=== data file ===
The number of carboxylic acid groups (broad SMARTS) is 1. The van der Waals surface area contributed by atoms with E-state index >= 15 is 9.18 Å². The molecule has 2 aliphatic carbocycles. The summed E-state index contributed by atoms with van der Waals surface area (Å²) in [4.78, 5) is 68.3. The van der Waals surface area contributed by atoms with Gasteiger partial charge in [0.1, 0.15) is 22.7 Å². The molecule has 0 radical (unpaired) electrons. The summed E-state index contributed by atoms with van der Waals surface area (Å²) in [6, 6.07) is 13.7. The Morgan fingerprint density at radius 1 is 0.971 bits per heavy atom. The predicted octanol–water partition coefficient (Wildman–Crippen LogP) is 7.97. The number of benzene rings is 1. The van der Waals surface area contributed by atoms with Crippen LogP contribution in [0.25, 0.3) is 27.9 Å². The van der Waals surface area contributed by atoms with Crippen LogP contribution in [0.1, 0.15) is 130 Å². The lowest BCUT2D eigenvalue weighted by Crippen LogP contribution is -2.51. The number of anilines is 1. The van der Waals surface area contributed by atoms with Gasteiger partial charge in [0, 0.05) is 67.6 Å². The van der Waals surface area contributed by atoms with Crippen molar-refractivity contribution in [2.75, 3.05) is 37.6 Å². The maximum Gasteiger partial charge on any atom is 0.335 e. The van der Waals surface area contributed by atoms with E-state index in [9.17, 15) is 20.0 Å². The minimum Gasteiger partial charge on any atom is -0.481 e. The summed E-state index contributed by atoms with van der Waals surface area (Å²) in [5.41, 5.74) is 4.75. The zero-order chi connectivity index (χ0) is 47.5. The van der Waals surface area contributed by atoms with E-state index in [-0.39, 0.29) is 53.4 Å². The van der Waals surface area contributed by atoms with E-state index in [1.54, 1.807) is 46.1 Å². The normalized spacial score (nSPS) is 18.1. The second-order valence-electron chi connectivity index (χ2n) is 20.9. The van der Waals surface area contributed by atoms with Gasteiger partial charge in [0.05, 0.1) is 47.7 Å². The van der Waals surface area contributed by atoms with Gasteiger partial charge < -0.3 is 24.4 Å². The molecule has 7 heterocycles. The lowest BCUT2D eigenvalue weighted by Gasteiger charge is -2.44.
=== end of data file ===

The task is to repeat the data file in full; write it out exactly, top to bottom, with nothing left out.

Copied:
The number of carboxylic acid groups (broad SMARTS) is 1. The van der Waals surface area contributed by atoms with E-state index >= 15 is 9.18 Å². The molecule has 2 aliphatic carbocycles. The summed E-state index contributed by atoms with van der Waals surface area (Å²) in [4.78, 5) is 68.3. The van der Waals surface area contributed by atoms with Gasteiger partial charge in [0.1, 0.15) is 22.7 Å². The molecule has 0 radical (unpaired) electrons. The summed E-state index contributed by atoms with van der Waals surface area (Å²) in [6, 6.07) is 13.7. The Morgan fingerprint density at radius 1 is 0.971 bits per heavy atom. The predicted octanol–water partition coefficient (Wildman–Crippen LogP) is 7.97. The number of benzene rings is 1. The van der Waals surface area contributed by atoms with Crippen LogP contribution in [0.25, 0.3) is 27.9 Å². The van der Waals surface area contributed by atoms with Crippen LogP contribution in [0.1, 0.15) is 130 Å². The lowest BCUT2D eigenvalue weighted by Crippen LogP contribution is -2.51. The number of anilines is 1. The van der Waals surface area contributed by atoms with Gasteiger partial charge in [0, 0.05) is 67.6 Å². The van der Waals surface area contributed by atoms with Crippen molar-refractivity contribution in [2.75, 3.05) is 37.6 Å². The maximum Gasteiger partial charge on any atom is 0.335 e. The van der Waals surface area contributed by atoms with E-state index in [9.17, 15) is 20.0 Å². The minimum Gasteiger partial charge on any atom is -0.481 e. The summed E-state index contributed by atoms with van der Waals surface area (Å²) in [5.41, 5.74) is 4.75. The zero-order chi connectivity index (χ0) is 47.5. The van der Waals surface area contributed by atoms with E-state index in [-0.39, 0.29) is 53.4 Å². The van der Waals surface area contributed by atoms with E-state index in [1.54, 1.807) is 46.1 Å². The normalized spacial score (nSPS) is 18.1. The second-order valence-electron chi connectivity index (χ2n) is 20.9. The van der Waals surface area contributed by atoms with Gasteiger partial charge in [0.05, 0.1) is 47.7 Å². The van der Waals surface area contributed by atoms with Gasteiger partial charge < -0.3 is 24.4 Å². The molecule has 7 heterocycles. The lowest BCUT2D eigenvalue weighted by Gasteiger charge is -2.44.